To explore the role of Second World War propaganda posters in British culture, I think it’s really important to understand how these images are used on the internet today. To do this, I am testing ways of tracking the different web locations where the images have been published.
The most useful tool I’ve used so far is the Google Reverse Image scraper developed by the Digital Methods Initiative (DMI). This tool automates searches with Google’s search by image function. It allows me to enter a link to an image file and search Google for webpages containing visually similar images.
This is what it looks like when I search by image with ‘Women of Britain Come into the Factories’:
Using the DMI tool, this data is pulled in CSV form, which makes it wonderful to analyse and understand. Not only does the data include the URL of the webpage, but also the title, image size, date (for some pages) and description. After some detailed testing, I have decided on the following process for conducting searches with the Google Reverse Image scraper tool:
- Create a clean research browser following DMI suggestions
- Create a version of the image free of metadata, upload this to my own website and copy its URL
- Input this URL into the Google Reverse Image scraper tool
- Set the maximum number of results to 800 (Google will never allow more than 700 results to be pulled, so this ensures that the tool simply pulls as many results as possible)
- Set Local Google domain to ‘en’ (this ensures that only English language websites will be included)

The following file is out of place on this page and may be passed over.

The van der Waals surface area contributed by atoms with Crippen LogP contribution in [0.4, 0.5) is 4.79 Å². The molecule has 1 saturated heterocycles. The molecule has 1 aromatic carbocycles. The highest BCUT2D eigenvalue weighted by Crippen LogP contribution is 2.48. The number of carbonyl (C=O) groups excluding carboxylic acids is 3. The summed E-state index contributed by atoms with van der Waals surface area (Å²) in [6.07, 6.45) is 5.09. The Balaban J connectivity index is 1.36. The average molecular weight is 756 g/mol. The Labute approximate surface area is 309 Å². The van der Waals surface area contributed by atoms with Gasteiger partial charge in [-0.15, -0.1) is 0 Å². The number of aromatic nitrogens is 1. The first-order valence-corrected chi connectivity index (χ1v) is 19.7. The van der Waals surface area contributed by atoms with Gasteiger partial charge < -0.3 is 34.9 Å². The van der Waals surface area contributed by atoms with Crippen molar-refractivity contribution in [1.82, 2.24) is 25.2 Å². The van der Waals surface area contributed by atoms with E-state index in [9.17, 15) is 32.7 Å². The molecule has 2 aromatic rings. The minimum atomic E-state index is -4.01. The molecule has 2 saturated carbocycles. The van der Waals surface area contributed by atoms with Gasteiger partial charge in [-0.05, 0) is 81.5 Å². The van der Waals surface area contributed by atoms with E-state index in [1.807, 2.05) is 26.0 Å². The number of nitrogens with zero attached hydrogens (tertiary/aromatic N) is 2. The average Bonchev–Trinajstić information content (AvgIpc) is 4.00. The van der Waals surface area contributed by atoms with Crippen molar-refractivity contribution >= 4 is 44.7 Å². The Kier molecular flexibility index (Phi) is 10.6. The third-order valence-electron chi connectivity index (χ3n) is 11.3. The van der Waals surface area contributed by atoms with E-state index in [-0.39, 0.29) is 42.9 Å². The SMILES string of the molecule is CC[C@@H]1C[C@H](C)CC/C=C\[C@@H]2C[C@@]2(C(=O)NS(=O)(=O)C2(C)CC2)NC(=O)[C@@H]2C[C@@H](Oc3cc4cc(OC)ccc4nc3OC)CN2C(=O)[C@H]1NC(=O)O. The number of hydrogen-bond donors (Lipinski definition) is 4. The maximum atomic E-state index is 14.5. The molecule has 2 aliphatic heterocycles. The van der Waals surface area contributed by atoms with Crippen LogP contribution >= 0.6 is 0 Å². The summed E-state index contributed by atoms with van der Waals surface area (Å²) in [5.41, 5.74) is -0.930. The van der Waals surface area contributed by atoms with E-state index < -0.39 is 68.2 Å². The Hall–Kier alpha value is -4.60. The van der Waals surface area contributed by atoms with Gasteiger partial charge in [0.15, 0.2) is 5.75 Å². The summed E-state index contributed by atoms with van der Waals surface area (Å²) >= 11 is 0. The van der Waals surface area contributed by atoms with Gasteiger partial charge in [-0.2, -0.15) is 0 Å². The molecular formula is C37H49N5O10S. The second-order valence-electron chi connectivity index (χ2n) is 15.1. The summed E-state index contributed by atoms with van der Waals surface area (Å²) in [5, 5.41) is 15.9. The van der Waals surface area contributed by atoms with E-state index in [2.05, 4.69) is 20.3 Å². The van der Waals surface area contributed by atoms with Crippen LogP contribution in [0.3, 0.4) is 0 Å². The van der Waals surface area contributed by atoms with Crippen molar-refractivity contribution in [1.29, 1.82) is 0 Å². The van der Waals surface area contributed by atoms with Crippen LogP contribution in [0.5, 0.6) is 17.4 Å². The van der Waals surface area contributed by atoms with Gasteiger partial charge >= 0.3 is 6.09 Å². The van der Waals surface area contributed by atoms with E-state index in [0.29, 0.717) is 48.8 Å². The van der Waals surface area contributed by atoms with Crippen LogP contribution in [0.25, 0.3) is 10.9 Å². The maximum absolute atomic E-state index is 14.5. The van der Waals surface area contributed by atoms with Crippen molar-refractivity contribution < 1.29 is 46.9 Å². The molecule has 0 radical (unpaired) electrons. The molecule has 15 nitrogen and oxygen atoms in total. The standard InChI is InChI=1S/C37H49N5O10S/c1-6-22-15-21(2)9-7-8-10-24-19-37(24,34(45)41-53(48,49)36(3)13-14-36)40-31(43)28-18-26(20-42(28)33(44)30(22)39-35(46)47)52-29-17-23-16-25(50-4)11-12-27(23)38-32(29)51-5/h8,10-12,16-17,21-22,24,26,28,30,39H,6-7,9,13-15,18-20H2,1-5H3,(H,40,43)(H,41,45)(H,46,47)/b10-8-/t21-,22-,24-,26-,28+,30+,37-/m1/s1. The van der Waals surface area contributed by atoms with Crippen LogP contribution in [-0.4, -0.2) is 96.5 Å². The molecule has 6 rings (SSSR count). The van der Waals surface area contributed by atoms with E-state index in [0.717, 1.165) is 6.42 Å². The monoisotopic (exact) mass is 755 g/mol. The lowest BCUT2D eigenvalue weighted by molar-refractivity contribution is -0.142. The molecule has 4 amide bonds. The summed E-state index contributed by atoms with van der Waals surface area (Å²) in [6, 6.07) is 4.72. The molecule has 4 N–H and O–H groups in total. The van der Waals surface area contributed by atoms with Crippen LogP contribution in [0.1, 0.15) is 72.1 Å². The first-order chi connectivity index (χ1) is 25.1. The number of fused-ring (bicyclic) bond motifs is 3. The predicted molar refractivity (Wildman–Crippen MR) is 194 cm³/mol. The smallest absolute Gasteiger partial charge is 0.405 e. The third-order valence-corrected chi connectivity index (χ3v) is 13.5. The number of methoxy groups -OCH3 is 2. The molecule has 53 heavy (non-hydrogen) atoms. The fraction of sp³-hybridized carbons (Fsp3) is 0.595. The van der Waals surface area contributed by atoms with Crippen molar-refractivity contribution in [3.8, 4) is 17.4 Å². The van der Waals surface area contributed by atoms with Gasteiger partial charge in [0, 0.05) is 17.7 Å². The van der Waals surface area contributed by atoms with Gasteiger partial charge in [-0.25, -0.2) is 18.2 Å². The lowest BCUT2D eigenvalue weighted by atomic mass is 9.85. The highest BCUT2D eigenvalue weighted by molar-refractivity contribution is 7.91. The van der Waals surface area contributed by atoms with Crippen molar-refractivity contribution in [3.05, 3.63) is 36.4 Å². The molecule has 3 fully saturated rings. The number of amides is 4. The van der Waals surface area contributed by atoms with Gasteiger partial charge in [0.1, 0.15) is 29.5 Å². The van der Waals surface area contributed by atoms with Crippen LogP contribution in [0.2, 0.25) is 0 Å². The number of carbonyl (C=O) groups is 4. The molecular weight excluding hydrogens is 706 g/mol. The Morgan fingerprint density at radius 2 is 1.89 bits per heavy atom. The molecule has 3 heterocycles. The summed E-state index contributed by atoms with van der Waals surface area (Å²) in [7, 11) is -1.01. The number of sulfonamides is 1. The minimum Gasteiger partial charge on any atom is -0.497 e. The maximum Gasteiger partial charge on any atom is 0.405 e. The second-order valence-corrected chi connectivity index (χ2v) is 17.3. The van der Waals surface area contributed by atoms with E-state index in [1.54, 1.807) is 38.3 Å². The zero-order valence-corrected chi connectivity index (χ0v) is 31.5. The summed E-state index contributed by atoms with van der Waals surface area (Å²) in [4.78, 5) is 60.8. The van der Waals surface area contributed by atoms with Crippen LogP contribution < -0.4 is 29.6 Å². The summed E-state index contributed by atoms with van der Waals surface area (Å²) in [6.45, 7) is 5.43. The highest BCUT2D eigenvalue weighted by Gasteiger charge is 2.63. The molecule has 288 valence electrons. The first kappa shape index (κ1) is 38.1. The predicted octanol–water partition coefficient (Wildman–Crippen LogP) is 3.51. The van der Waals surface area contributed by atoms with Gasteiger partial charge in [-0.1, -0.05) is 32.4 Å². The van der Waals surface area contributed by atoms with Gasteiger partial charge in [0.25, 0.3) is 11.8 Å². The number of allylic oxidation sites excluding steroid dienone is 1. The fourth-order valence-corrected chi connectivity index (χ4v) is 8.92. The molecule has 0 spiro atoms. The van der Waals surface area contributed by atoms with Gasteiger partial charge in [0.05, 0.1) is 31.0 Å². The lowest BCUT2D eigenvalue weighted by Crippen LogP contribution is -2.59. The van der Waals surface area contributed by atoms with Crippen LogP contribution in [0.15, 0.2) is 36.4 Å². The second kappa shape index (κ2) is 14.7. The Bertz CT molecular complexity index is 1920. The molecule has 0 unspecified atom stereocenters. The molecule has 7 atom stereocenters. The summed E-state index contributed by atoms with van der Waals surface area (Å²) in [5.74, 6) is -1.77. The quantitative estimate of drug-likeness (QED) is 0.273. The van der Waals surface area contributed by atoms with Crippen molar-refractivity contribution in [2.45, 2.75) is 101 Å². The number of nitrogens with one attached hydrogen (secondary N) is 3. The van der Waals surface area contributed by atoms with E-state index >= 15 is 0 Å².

- Set data range selection to ‘return articles published anytime’ (Setting a date range means that many webpages where dates are not available will not be included. I wish to include the widest range possible, even if dates are not available.)
- Tick ‘hide duplicate results’
- Click ‘Scrape Google Images’
I’ve now started to categorise the webpages by type, so that I can analyse what kinds of website these images appear on. This categorisation has been labour-intensive and has presented difficulties. For example, museum shop websites could be categorised as either ‘commercial’ or ‘museum’. Similarly blogs and educational sites which also contain an e-commerce element are also difficult to categorise. I decided to include a subcategory to take account of the distinctions.
Here is the distribution of categories for the ‘Women of Britain’ poster search:
Having completed the categorisation, it has become clear to me that I may need to use two different kinds of category: topic (the theme of the web page) and type (the function of the web page). So a page might be categorised as:
- Topic = War propaganda
- Type = Message board
Another form of analysis I have been trialling is network analysis. I realised from the data that some identical image files are used on multiple websites, so it seemed like a good idea to visualise the connections between image files and webpages. I edited the data to only include images that were used on more than one website and then uploaded this to Google Fusion Tables.
This is the visualisation I created. Each blue node is an image file, and each yellow connection is a page on which that exact image appears. It’s particularly interesting to see the connections between images and individual Pinterest pages, which account for the nodes with the highest number of connections.